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We are dealing with very "easy" sequences of uniform measures converging to singular measures (?), as in the following example: let $a$, $b$, and $c$ be vertices of a triangle in $\mathbb{R}^2$, and $a'$ be the point on the line $bc$ which is the orthogonal projection of $a$. Let $t\in (0,1]$ and define the $\mu_t$ to be the uniform probability measure supported on the triangle with vertices $ta+(1-t)a'$, $b$, and $c$.

Then one can define $\lim_{t\to 0}\mu_t$, which is (a kind of?) singular measure supported on an interval in the line $bc$. Or is it better to talk about generalized functions, as Dirac $\delta$-function is a 1-dimensional analog of this setting?

We have to manipulate such limits. What would be a good text to refer to for this kind of setup? (We certainly do not want to develop any theory like this from scratch...). Is there any standard terminology for, e.g., the direction orthogonal to the line $bc$? (It is tempting to call it "singular direction".)

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up vote 1 down vote accepted

Whether or not the limit is singular (e.g. with respect to the Lebesgue measure), there are several notions of convergence for measures which can reflect this. Probably the most simple one is weak convergence of measures (I prefer the name "weak-* convergence", because I find the view that measures form the "dual space of continuous functions" very helpful).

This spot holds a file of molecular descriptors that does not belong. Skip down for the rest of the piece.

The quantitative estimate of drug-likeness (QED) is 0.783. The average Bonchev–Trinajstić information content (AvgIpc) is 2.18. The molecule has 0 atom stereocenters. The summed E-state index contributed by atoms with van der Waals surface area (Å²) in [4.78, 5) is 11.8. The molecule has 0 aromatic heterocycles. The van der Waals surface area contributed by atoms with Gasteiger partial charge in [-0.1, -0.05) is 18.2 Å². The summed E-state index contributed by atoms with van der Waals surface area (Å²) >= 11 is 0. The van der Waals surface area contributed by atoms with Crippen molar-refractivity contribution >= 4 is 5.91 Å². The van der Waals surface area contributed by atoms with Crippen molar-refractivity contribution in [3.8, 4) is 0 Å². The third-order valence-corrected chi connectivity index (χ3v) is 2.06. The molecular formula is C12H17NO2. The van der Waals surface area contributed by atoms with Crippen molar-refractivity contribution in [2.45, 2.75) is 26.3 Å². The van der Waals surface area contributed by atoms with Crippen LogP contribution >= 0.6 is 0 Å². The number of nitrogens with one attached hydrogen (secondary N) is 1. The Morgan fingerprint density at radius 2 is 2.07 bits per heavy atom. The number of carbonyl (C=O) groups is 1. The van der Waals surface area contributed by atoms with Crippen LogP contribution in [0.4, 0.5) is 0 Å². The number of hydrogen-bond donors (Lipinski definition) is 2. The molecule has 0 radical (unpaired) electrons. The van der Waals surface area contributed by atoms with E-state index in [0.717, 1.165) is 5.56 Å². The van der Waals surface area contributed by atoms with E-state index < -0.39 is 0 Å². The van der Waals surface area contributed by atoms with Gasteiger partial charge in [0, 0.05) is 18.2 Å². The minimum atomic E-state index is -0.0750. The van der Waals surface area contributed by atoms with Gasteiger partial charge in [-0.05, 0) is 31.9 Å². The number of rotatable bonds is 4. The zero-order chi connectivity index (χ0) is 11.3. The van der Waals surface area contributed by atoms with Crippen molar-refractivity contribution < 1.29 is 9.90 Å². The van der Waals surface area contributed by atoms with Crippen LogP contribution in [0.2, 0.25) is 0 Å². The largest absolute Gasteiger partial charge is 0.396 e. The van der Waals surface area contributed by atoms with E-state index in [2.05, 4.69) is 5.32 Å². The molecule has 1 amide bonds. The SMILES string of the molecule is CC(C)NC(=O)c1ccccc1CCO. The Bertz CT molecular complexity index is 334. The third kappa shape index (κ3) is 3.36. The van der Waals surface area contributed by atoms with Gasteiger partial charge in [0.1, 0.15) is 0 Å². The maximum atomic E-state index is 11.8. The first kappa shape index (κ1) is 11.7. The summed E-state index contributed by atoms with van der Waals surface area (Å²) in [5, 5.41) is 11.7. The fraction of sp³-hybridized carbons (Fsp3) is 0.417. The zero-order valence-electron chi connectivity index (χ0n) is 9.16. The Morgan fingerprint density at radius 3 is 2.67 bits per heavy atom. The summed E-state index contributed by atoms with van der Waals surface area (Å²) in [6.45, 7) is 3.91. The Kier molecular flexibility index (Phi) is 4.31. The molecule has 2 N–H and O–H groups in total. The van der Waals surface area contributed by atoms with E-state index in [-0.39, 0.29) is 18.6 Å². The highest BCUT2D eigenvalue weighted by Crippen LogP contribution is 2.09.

If you need to "quantify" the convergence in some way it could be helpful that the topology for weak convergence is metrizable is several cases and moreover, that there are different metrics which work, e.g. the Prokhorov metric or the Wasserstein metrics.

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we have a "toy" inverse moment problem for signed measures which are linear combinations of uniform measures supported on triangles, which have vertices in a given finite set $S$. It appears that we need to distinguish "proper" triangles from these that are actually line segments (i.e. 3 vertices are collinear). The latter are singular w.r.t. to the Lebesgue measure, right? – Dima Pasechnik Oct 3 '12 at 17:08
Correct. BY the way: The former ones (uniform measures on "full" triangles) are absolutely continuous w.r.t. Lebesgue measure. Probably also Lebesgue's decomposition theorem ( could be helpful. – Dirk Oct 3 '12 at 18:20
What is known about the resulting distribution on the line $bc$ the resulting singular measure is supported on? We don't need this immediately, but might want (or need) to look into at some point --- unless this is known all along. – Dima Pasechnik Oct 5 '12 at 13:05

Billingsley's Convergence of Probability Measures seems to me to be the standard classical text on the topic.

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